She Awoke with a Jerk
George Condo, Nigel Cooke, Armen Eloyan, George Grosz,
Neil Hedger, Paul Housley, R.B. Kitaj, Ansel Krut,
Sean Landers, René Magritte, Manuel Ocampo, Pablo Picasso
"Essentially linked to the inexhaustible, stupidity is also that which fatigues knowledge and wears down history." – Avital Ronell
"She Awoke With A Jerk" is the title of a song by the husband and wife alt-country duo The Handsome Family, from their first album Odessa. The title can be clearly read in two ways – it evokes a woman suddenly jolted awake, the melodrama recalling the style of a suspense novel. At the same time it suggests a woman awaking to find herself in bed with a moron, an idiot, a feckless buffoon. With the force of an epiphany, a woman awakes to the shock that she has somehow been saddled with a jerk.
The duality of this phrase mirrors the theme, tone and identity of this exhibition. The 'Jerk' who confronts the female gaze on awakening is right here – all the artists are male, for a start, the history of which has no shortage of jerks acting up in the name of creativity. In all the works on view in the show, the heritage of the swaggering male artistic genius is ingloriously handed back, in the process twisting the heroism of art making into a doubtful and wretched farce. To cap it all, the works are all loosely within the genre of portraiture; the jerk himself looks out dumbstruck, struggling against the barrage of ambivalence and doubt that the works mobilize at his expense. Through an over-investment in pictorial signature (which in another time would have ultimately expunged the figure and led to abstraction), in these works the "sitter," or "figure" is still stuck in there anyway, lingering like a squatting tenant after the eviction notice has long been served.
The ambivalence of these works – the need to both embrace and assault the mechanisms of figurative art – brings the artists right to the centre of their representations. The "portrait" is not so much of the figure as of the artist's attitude towards it; the "Jerk" is therefore a mobile value in the show, becoming the personification of intellectual doubt, a visual alter-ego, or the recipient of a troubling and formless contempt. These often grotesque images and styles harbor an undercurrent of disgust and ridicule, an attempt to humiliate the grandiosity of the portrait with a "thinking" stupidity which takes the place of good intentions, visual mimesis and human empathy. Stupidity is here used as a tone of voice, and as a state of mind, to draw new questions about the cloying funk of sophistication that routinely blocks real engagement with art.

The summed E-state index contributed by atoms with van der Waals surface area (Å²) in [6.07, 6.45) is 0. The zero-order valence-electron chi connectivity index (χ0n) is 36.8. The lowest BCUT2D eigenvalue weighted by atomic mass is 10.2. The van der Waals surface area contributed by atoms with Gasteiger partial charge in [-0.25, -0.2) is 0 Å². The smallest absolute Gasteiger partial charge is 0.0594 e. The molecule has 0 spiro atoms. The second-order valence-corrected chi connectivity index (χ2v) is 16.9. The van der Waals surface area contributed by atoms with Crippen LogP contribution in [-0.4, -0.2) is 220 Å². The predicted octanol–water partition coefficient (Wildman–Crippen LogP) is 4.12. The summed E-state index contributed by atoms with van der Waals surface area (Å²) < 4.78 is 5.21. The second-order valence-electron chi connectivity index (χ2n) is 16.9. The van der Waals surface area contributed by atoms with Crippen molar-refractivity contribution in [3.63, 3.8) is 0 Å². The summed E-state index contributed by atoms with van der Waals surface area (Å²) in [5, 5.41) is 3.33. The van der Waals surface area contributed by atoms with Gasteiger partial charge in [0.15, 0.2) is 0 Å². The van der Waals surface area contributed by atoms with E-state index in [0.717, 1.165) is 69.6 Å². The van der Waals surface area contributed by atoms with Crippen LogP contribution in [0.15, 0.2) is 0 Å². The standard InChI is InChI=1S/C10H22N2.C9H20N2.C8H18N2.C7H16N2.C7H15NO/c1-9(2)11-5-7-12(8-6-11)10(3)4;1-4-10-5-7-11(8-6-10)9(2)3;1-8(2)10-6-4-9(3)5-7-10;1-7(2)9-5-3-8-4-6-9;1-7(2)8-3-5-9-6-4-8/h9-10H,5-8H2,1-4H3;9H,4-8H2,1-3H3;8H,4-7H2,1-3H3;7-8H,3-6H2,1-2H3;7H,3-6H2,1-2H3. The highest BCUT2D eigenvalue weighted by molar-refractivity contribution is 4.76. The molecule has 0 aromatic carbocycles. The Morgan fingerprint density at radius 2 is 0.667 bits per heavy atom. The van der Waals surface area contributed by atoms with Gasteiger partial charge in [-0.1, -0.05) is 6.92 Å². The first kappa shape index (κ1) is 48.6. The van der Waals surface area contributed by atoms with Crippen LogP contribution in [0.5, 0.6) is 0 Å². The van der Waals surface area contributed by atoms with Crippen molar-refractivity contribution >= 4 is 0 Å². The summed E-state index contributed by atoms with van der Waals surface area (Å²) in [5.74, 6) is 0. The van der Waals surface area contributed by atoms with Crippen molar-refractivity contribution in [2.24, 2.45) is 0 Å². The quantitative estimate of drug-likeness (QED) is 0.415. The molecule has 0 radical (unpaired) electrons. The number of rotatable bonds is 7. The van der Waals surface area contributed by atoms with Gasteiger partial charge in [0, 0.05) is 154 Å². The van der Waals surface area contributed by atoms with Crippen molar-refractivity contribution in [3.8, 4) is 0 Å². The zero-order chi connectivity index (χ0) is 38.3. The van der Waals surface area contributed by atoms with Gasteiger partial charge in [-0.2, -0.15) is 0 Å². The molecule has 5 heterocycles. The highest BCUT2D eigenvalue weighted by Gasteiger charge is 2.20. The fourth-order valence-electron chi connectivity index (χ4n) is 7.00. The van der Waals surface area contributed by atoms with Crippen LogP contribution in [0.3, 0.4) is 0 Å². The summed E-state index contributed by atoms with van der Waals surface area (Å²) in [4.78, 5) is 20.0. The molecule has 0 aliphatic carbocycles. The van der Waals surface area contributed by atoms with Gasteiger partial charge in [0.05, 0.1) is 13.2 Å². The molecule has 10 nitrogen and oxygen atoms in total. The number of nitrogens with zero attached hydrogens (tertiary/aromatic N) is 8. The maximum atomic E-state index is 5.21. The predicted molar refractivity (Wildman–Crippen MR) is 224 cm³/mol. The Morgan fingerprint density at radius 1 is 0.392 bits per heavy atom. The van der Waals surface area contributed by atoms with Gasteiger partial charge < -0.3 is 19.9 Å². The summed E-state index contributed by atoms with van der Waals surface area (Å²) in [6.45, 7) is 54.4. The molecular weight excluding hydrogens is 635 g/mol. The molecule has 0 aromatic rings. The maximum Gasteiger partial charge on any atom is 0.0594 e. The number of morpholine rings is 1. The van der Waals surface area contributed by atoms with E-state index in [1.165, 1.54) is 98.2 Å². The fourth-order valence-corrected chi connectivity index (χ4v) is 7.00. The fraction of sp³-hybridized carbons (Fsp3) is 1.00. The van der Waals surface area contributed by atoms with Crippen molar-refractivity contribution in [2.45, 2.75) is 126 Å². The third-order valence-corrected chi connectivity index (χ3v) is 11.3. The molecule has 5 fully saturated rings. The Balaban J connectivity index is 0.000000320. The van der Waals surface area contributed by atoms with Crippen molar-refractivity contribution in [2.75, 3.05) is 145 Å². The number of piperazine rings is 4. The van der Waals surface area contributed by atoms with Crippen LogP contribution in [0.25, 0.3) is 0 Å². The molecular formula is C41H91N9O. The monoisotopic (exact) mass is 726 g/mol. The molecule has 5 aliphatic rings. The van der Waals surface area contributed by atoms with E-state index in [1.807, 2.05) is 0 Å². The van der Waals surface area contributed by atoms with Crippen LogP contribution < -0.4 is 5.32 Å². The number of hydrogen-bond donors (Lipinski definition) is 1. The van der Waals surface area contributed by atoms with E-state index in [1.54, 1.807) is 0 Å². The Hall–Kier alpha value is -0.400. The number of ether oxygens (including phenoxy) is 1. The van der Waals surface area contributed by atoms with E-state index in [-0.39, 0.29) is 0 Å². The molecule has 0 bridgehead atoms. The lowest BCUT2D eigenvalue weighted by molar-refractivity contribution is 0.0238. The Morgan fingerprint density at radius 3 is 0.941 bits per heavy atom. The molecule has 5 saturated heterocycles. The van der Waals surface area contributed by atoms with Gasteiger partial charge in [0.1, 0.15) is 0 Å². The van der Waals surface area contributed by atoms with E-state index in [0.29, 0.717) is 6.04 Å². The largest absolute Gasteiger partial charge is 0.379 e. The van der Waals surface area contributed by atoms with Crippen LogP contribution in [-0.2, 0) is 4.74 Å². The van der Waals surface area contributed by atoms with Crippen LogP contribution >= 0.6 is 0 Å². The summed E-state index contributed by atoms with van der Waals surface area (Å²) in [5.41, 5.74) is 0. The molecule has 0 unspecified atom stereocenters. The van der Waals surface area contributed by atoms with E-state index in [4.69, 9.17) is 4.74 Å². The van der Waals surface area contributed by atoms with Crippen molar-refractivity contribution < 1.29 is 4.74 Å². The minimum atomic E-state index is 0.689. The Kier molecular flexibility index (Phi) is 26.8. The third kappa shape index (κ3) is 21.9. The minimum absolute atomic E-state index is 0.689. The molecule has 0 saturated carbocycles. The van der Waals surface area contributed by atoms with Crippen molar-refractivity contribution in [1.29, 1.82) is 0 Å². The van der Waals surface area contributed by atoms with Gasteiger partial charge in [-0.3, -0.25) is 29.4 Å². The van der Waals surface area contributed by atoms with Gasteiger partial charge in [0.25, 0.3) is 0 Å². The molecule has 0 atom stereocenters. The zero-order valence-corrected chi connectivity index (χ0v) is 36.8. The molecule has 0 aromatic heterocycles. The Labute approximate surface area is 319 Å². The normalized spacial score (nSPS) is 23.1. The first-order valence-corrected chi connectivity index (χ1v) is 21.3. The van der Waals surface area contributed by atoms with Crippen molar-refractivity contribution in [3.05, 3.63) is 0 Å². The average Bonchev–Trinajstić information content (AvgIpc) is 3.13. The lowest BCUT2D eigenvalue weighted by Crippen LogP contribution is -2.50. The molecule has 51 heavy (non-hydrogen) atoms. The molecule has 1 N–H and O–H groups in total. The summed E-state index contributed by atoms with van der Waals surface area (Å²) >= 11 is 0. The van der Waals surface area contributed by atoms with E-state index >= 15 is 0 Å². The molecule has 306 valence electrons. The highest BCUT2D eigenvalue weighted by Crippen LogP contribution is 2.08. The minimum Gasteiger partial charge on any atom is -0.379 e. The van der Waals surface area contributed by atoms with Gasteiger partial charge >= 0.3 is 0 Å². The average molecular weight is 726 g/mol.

In the work of these artists, materials and representation are deployed perversely to call upon our phobia of stupidity, and our banal need for it to be vanquished by conventions of order and good manners. In different ways the artists follow a tradition of the "Fool" that is more familiar in the written word, starting perhaps with Rousseau, Hölderlin and Dostoyevsky, and then continuing through Nietzsche, Conrad, Rilke, Walter Benjamin, and Sartre. It is a tradition where failure, ignorance and thoughtlessness are not straightforward, often enfolding their opposite value in a critical and volatile relationship with arbitrary social structures – the stuff that creates taste and decency, and, ultimately, a culture of bourgeois and uncritical "art appreciation." This is a take on stupidity that positions it as central to all creative projects, and for this reason its value is not merely negative. As a rigorous ingredient it becomes a remainder that cannot be assimilated by taste, yet is vital to the complexity of artistic production.
It could be suggested that Picasso's late portraits, with their emphasis on the "thoughtless" (unpremeditated) creativity of children, carried this tradition into the visual most conspicuously with their goofy, outlandish physiognomies. They brought this conception of thoughtlessness – and by association stupidity – into the centre of representation as a very real question. In this spirit the show plots a nano-tradition within the vast history of figurative art, a line of visual thinking that is still developing today.
– Nigel Cooke
Andrea Rosen Gallery is delighted to announce the second in a series of exhibitions curated by the gallery's artists in which they were asked to contextualize their work.
Nigel Cooke (b. 1973, Manchester, UK) holds an M.A. from the Royal College of Art and a Ph.D. from Goldsmith's College, London, and now lives and works in Kent. Nigel's third solo exhibition at Andrea Rosen Gallery was in April 2009. He was recently included in "Skin Fruit: Selections from the Dakis Joannou Collection," curated by Jeff Koons at the New Museum of Contemporary Art, New York, and will have forthcoming solo exhibitions at Stuart Shave Modern Art, London, and Blum & Poe, Los Angeles. He has also shown at Tate Britain and at the South London Gallery. His work is in the collections of the Tate, the MoMA, the Guggenheim Museum, the UCLA Hammer Museum and LA MoCA among others.
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